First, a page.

I'd already been over to the police. I said, "We've been robbed," and they took me in to see the station chief. The door closes and there I am, in there alone with the guy and he says, "Give me six hundred. Give me six hundred dollars." I took out my wallet, I handed over the money. One, two, three hundred dollar bills, just like this. Then he says, "Okay, we're starting our investigation." Then he looks down and shuffles the papers on his desk, you know, like a newscaster when he’s finished talking.

    I knew I was dismissed, so that’s when I went home to Sally. And God, I mean, the two of us -- obviously nothing is going to come out of this so-called police investigation -- we're ready to leave the country, leave and get out of here with our kids. This was back during the dictatorship of Sánchez Mesa. We had no savings. What money we had, we'd put into all our stuff. About ten thousand dollars’ worth. Most of it was used. Even now our processors are all second hand, these old East German things. They're great, the best. They're not making them any more. I'm still always looking for them in the paper. Last year I found one up in Maratica, but the guy was asking three times what it was worth. I wasn't going to pay his crazy price, and he'd rather let it rust, rather than negotiate. I'm sure it's still up there. Maybe I’ll give him a call this week, come to think of it, but, see, that will just convince him I still want the thing so he should hold out a little longer. That's how they think, that's the way they think down here.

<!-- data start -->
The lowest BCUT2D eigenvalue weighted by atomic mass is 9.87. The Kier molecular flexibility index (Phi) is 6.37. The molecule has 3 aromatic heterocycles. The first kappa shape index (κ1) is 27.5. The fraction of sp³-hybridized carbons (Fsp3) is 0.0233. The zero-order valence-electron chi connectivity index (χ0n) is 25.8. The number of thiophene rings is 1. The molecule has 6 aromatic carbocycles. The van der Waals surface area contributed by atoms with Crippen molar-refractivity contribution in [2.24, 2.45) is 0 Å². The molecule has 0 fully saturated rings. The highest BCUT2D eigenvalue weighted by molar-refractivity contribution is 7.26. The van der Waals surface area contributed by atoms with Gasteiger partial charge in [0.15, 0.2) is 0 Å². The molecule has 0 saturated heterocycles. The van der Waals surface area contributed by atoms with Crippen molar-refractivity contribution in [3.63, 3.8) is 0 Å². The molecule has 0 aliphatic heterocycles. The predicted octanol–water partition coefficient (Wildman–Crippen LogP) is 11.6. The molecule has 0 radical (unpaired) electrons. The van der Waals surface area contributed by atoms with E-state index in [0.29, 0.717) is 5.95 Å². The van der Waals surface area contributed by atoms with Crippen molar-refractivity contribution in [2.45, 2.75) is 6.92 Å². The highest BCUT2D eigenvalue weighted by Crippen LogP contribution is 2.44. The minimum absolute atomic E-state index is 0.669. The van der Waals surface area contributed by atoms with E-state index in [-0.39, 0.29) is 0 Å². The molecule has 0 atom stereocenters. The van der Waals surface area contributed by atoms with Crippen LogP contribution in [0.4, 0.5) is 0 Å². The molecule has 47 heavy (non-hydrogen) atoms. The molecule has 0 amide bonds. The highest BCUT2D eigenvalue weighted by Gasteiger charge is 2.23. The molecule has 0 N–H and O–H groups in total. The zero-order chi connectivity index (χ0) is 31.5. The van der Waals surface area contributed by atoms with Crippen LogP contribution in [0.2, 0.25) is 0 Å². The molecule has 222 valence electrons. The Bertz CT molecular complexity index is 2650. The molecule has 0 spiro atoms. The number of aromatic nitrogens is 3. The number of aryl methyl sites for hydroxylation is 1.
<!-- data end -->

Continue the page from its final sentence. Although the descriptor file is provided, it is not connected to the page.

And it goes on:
Anyway, ten thousand dollars. Now -- to us -- it isn't -- well it's not nothing, ten grand, it's never nothing, but it was a lot more to us then. We could never have replaced all of that stuff. So Sally's lying there with the two babies, and we're talking plane tickets, giving up and leaving, flying home, giving up on this country and everything. We didn't know what else to do.

    Then it came, this note, this little slip of paper under our door. ‘Isabel es la autora.'

    "Isabel is the author." We opened the door and of course, there was nobody there.

    Obviously it was from one of our employees who knew about it. She knew Isabel had done it, and she was mad at Isabel, so she ratted on her. At the time, though, we didn't know who, or what, or why, or whether we should believe this. It could so easily have been a lie, you know? Pretty soon we get this phone call and it's her, the lady, and she's saying, "I'll tell you everything, but please, no police. Nobody can know. Meet me in the Plaza San Carlos, I'll have a red scarf on my head, but nobody can find out, no police, please, cause Isabel knows me. And if she finds out, her family's going to have me killed, or something."